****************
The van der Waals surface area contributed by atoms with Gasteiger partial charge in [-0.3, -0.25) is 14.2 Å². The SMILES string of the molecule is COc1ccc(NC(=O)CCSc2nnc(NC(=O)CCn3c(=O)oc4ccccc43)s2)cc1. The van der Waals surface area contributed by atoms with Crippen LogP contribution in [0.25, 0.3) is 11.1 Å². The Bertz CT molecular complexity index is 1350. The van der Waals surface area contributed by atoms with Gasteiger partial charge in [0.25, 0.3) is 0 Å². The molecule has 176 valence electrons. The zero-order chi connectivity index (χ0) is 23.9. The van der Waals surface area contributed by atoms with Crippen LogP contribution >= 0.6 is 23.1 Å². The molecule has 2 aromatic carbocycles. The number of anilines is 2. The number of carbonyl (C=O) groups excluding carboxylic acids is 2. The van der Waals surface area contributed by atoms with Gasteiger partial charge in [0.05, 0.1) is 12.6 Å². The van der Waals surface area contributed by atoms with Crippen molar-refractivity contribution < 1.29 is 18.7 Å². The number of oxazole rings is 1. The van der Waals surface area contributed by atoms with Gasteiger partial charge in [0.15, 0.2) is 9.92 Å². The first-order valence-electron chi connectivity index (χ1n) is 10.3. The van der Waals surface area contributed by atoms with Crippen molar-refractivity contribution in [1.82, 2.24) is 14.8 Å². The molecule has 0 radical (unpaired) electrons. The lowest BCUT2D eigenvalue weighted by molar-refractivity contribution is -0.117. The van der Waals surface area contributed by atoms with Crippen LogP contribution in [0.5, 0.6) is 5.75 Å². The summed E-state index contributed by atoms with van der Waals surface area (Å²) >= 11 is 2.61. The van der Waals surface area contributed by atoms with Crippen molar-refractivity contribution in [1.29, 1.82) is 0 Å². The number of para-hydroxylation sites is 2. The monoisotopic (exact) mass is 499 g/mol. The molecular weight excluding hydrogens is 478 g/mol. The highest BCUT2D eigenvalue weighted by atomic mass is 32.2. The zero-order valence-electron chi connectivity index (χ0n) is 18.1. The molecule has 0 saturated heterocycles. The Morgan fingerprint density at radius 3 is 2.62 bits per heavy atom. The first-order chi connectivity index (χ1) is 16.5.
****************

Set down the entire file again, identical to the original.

The van der Waals surface area contributed by atoms with Gasteiger partial charge in [-0.3, -0.25) is 14.2 Å². The SMILES string of the molecule is COc1ccc(NC(=O)CCSc2nnc(NC(=O)CCn3c(=O)oc4ccccc43)s2)cc1. The van der Waals surface area contributed by atoms with Crippen LogP contribution in [0.25, 0.3) is 11.1 Å². The Bertz CT molecular complexity index is 1350. The van der Waals surface area contributed by atoms with Gasteiger partial charge in [0.25, 0.3) is 0 Å². The molecule has 176 valence electrons. The zero-order chi connectivity index (χ0) is 23.9. The van der Waals surface area contributed by atoms with Crippen LogP contribution >= 0.6 is 23.1 Å². The molecule has 2 aromatic carbocycles. The number of anilines is 2. The number of carbonyl (C=O) groups excluding carboxylic acids is 2. The van der Waals surface area contributed by atoms with Gasteiger partial charge in [0.05, 0.1) is 12.6 Å². The van der Waals surface area contributed by atoms with Crippen molar-refractivity contribution < 1.29 is 18.7 Å². The number of oxazole rings is 1. The van der Waals surface area contributed by atoms with Gasteiger partial charge in [0.15, 0.2) is 9.92 Å². The first-order valence-electron chi connectivity index (χ1n) is 10.3. The van der Waals surface area contributed by atoms with Crippen molar-refractivity contribution in [1.82, 2.24) is 14.8 Å². The molecule has 0 radical (unpaired) electrons. The lowest BCUT2D eigenvalue weighted by molar-refractivity contribution is -0.117. The van der Waals surface area contributed by atoms with Crippen LogP contribution in [0.5, 0.6) is 5.75 Å². The summed E-state index contributed by atoms with van der Waals surface area (Å²) >= 11 is 2.61. The van der Waals surface area contributed by atoms with Crippen molar-refractivity contribution in [1.29, 1.82) is 0 Å². The number of para-hydroxylation sites is 2. The monoisotopic (exact) mass is 499 g/mol. The molecular weight excluding hydrogens is 478 g/mol. The highest BCUT2D eigenvalue weighted by atomic mass is 32.2. The zero-order valence-electron chi connectivity index (χ0n) is 18.1. The molecule has 0 saturated heterocycles. The Morgan fingerprint density at radius 3 is 2.62 bits per heavy atom. The first-order chi connectivity index (χ1) is 16.5.